The government’s attempt to “simplify and standardise” local lockdown rules with a three tier system has already fallen short after it was forced to quietly update an incomplete list of Tier 2 lockdown zones.
On Monday afternoon the “high alert” listings for Lancashire were released by Downing Street as:
Blackburn with Darwen
The repeated appearance of “Lancashire” in the list was an error that HuffPost UK was told, after querying it, should have read “Lancaster”.
But by Tuesday morning the list had also grown without any announcement to include Chorley, Fylde, Hyndburn, Pendle, Ribble Valley, Rossendale, South Ribble, West Lancashire and Wyre.
It means the entire county of Lancashire, including unitary authorities within its footprint, is now under tier 2 lockdown.
Middlesbrough had also been misspelled “Middlesborough” elsewhere in the list, though that too has now been corrected.
It came after a number of MPs missed out on lockdown briefings, seemingly because the government had not understood where their constituencies were.
Labour MP for Wigan and shadow foreign secretary Lisa Nandy tweeted: “Just learnt Greater Manchester will be placed into tier 2 restrictions via twitter. Apparently there was a government briefing for GM MPs but I can’t provide details because I wasn’t invited. I suspect this is because they don’t know where Wigan is. What an absolute shambles.”
Warrington North MP Charlotte Nichols was also invited to two different briefings as the government tried desperately to establish where Warrington actually was.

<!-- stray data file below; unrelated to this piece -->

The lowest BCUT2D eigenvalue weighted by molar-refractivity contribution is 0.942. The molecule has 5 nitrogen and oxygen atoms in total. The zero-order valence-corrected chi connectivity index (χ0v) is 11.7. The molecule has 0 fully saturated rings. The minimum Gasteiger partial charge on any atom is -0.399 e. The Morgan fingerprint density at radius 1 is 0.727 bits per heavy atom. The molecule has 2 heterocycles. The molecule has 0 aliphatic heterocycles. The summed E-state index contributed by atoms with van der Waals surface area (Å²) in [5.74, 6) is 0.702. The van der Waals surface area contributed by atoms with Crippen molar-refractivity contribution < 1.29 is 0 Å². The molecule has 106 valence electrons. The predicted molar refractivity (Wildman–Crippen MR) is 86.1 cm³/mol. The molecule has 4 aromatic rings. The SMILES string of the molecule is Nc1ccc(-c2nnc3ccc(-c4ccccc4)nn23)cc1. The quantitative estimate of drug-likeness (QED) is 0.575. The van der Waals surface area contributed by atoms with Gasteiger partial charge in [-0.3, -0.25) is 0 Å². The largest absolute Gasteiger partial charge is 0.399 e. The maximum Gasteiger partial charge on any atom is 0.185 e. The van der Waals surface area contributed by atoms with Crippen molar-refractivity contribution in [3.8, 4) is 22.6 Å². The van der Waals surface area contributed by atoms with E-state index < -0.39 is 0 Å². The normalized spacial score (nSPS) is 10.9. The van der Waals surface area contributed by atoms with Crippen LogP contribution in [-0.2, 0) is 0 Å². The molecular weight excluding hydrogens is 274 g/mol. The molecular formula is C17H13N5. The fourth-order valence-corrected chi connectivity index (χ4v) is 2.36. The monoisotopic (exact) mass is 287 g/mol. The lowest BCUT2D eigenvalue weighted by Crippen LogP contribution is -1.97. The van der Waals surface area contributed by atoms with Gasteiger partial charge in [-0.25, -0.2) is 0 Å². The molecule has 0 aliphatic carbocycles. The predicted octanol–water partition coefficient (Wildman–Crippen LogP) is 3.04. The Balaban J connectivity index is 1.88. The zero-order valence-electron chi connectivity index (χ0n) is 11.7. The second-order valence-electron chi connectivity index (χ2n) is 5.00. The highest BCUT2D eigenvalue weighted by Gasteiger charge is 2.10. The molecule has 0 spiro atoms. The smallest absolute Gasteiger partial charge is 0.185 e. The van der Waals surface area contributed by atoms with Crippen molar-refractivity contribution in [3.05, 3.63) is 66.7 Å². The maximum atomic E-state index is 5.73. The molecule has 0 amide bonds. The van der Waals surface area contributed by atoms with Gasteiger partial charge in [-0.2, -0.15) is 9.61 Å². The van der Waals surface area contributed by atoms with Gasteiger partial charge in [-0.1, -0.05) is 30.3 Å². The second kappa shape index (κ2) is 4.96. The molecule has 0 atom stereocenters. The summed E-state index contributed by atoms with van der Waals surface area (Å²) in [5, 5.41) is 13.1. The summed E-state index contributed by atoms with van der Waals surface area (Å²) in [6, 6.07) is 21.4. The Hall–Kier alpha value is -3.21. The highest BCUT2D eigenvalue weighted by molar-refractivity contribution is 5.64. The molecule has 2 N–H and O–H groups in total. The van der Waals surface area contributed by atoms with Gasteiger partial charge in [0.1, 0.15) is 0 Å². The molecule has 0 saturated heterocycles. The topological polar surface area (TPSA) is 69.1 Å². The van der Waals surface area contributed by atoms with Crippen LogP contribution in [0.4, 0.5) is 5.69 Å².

It is a regrettable string of errors by a government that has struggled in recent weeks to convince northern leaders they haven’t been left behind by an out-of-touch London-centric operation. Local chiefs in Liverpool, Manchester, Leeds, Preston, Warrington, Middlesbrough and Hartlepool all told us last week of their dismay that their areas hadn’t been given more say over lockdowns.
Boris Johnson’s plan for tackling coronavirus was voted on by MPs after documents revealed he had rejected recommendations from his scientific advisers for a “circuit-breaker” lockdown.
Official papers showed the Scientific Advisory Group for Emergencies (Sage) suggested introducing a national lockdown in September lasting between two and three weeks to halt the rapid spread of the virus, with the government’s failure to act on the advice branded “alarming” by Labour.
A Department of Health and Social Care spokesperson said: “MPs and local areas are routinely informed of changes to local restrictions in advance of public announcements to make sure they aware of the impact of measures on their areas.
“When it was discovered that a small number of MPs had not been invited, alternative arrangements were made so that they could receive a briefing.”
This article originally appeared on HuffPost UK and has been updated.